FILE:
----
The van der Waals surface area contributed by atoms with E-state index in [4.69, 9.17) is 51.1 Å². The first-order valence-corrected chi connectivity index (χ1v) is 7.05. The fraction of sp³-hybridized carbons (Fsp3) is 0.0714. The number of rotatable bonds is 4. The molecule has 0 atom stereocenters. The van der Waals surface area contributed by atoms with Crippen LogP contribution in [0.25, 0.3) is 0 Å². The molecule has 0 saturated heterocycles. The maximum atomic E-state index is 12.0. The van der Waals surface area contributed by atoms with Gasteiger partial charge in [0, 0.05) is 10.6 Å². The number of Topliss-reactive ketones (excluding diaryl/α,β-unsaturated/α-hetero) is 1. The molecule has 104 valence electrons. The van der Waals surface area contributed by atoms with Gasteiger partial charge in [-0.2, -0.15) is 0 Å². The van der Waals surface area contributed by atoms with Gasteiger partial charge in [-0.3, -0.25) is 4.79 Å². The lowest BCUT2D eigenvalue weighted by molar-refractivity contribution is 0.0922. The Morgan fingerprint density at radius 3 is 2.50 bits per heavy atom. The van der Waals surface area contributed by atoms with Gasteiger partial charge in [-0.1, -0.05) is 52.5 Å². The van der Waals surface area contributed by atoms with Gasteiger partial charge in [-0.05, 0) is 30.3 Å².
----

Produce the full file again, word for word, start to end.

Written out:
The van der Waals surface area contributed by atoms with E-state index in [4.69, 9.17) is 51.1 Å². The first-order valence-corrected chi connectivity index (χ1v) is 7.05. The fraction of sp³-hybridized carbons (Fsp3) is 0.0714. The number of rotatable bonds is 4. The molecule has 0 atom stereocenters. The van der Waals surface area contributed by atoms with Crippen LogP contribution in [0.25, 0.3) is 0 Å². The molecule has 0 saturated heterocycles. The maximum atomic E-state index is 12.0. The van der Waals surface area contributed by atoms with Gasteiger partial charge in [0, 0.05) is 10.6 Å². The number of Topliss-reactive ketones (excluding diaryl/α,β-unsaturated/α-hetero) is 1. The molecule has 104 valence electrons. The van der Waals surface area contributed by atoms with Gasteiger partial charge in [-0.2, -0.15) is 0 Å². The van der Waals surface area contributed by atoms with Gasteiger partial charge in [-0.3, -0.25) is 4.79 Å². The lowest BCUT2D eigenvalue weighted by molar-refractivity contribution is 0.0922. The Morgan fingerprint density at radius 3 is 2.50 bits per heavy atom. The van der Waals surface area contributed by atoms with Gasteiger partial charge in [-0.1, -0.05) is 52.5 Å². The van der Waals surface area contributed by atoms with Gasteiger partial charge in [-0.05, 0) is 30.3 Å².